This article was first published on Instagram on April 2, twelve days after Ontario lifted its mask mandate.
The Dark Side of an Easy Ask
Even though masking is no longer mandated in Ontario, some businesses choose still to enforce it, believing that the smallest safety benefit is worth the smaller ask to mask.
Their unwavering dedication to public wellbeing, even while hospitalizations vanish and variants weaken, illuminates a troubling fact: we have constantly minimized the social and psychological costs of masking.
Now that we’ve passed through the miasma of daily case counts, it’s time to be honest about how face-coverings made us an uglier society.
Throughout pandemic, we heard nothing except how easy and costless it is to mask — even though it’s flatly dehumanizing to be forced to do it, and it keeps everyone under the thumb of a ballooning health authority.
Thoughts like these were unbecoming while cases were rising, so we made no allowances for such privileged worries. Before long, we couldn’t fathom any good reason for someone not to wear a mask.
We convinced ourselves that masking was such a free act of kindness and empathy that a bare face became an insult to anyone within sight.
So we waged war on each other instead of the virus, and what could’ve been uncontroversial guidance — allowing for some principled opposition — instead turned into an ideological bloodbath.
Our willingness to dehumanize a lone unmasked shopper stunk of an Orwellian evacuation of critical thinking that stains mask wearing to this day. Those imperfect, soiled cloths — we knew — did only marginal good, yet we fancied a bare face as being tantamount to murder. The real murder was logic, as we grossly overstated the stakes of masking just to have an enemy.
Something deeply authoritarian happened to the symbol of the mask as it gradually transmuted from a medical device into a tribal flag. Its ability to signal correct thinking and a willingness to “play for the team” fast eclipsed its safety benefit.
In practical terms, the mask functioned like a visible record of one’s goodwill, which became eerily compulsory to demonstrate in order to be left unmolested in public.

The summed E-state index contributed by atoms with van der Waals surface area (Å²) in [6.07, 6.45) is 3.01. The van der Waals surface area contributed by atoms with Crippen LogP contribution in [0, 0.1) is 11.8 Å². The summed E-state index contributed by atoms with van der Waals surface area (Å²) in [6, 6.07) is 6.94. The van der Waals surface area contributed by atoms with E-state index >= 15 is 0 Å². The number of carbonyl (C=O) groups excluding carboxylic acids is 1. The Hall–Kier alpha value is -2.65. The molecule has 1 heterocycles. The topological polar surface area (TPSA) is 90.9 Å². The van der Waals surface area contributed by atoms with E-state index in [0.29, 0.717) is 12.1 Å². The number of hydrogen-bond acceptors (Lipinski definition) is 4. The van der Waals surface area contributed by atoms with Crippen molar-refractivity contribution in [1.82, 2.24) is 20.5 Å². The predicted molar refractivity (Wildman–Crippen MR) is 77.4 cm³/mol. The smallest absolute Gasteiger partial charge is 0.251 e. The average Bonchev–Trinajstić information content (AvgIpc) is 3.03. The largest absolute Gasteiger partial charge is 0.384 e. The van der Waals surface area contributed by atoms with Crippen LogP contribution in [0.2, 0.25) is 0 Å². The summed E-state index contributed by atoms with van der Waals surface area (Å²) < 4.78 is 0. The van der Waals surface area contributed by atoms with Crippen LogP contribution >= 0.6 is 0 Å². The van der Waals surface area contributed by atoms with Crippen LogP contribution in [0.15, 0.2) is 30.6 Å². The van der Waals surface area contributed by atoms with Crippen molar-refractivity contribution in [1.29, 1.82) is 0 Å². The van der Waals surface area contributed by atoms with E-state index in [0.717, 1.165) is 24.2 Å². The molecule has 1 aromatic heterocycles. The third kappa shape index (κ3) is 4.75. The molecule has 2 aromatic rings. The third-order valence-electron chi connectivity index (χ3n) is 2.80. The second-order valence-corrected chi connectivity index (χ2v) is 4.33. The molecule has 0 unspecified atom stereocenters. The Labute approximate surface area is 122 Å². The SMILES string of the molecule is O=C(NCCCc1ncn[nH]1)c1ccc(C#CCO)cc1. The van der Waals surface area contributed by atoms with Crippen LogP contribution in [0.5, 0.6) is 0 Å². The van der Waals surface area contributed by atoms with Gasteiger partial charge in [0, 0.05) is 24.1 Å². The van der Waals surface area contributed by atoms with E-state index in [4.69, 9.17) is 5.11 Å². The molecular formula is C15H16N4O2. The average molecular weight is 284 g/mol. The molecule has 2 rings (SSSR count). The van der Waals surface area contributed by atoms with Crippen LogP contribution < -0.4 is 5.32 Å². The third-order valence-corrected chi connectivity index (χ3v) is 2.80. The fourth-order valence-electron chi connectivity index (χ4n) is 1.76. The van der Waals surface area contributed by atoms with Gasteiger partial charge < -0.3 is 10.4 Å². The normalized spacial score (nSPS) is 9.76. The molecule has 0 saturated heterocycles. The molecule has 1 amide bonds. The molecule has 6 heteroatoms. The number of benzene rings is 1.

The urge to “get along” displaced any individual doubts about the growing nonsensicality of mask rules. It was a game of follow the leader, and it was “unkind” not to play.
The mask experiment showed us just how well we would take to a Lord-of-the-Flies level rewrite of social norms overnight.
And so the mask experiment showed us just how well we would take to a Lord-of-the-Flies level rewrite of social norms overnight. We proved that there’s no amount of change we won’t accept as long as it’s positioned the right way.
The mask mandate, in essence, had us piloting a rudimentary behavioural credit system, a way to score and police our kindness with (ironic) cruelty. Not only did we embrace it, but some of us deputized ourselves to defend it.
Truly it is remarkable how masking became such a recipe for social engineering and that so many failed to see the complexity in something so simple.
As an example of this, I was volunteering at a St. Vincent De Paul thrift store. While bringing in a bag of donated clothing, and not wearing a mask since I had been eating a snack, I was confronted by a retired nurse (who should have known better) who — among other things — said “Don’t you respect us?!?”
Fortunately for her, I didn’t reply. But after a couple more incidents with other people (although I’m sure she instigated a confrontation with another person,too). I told one of the supervisors that I was going home and wouldn’t be volunteering there anymore because of the harassment. He sadly agreed about the atmosphere. That was the summer of 2021 –18 MONTHS after the CCP virus has shown up in the states.9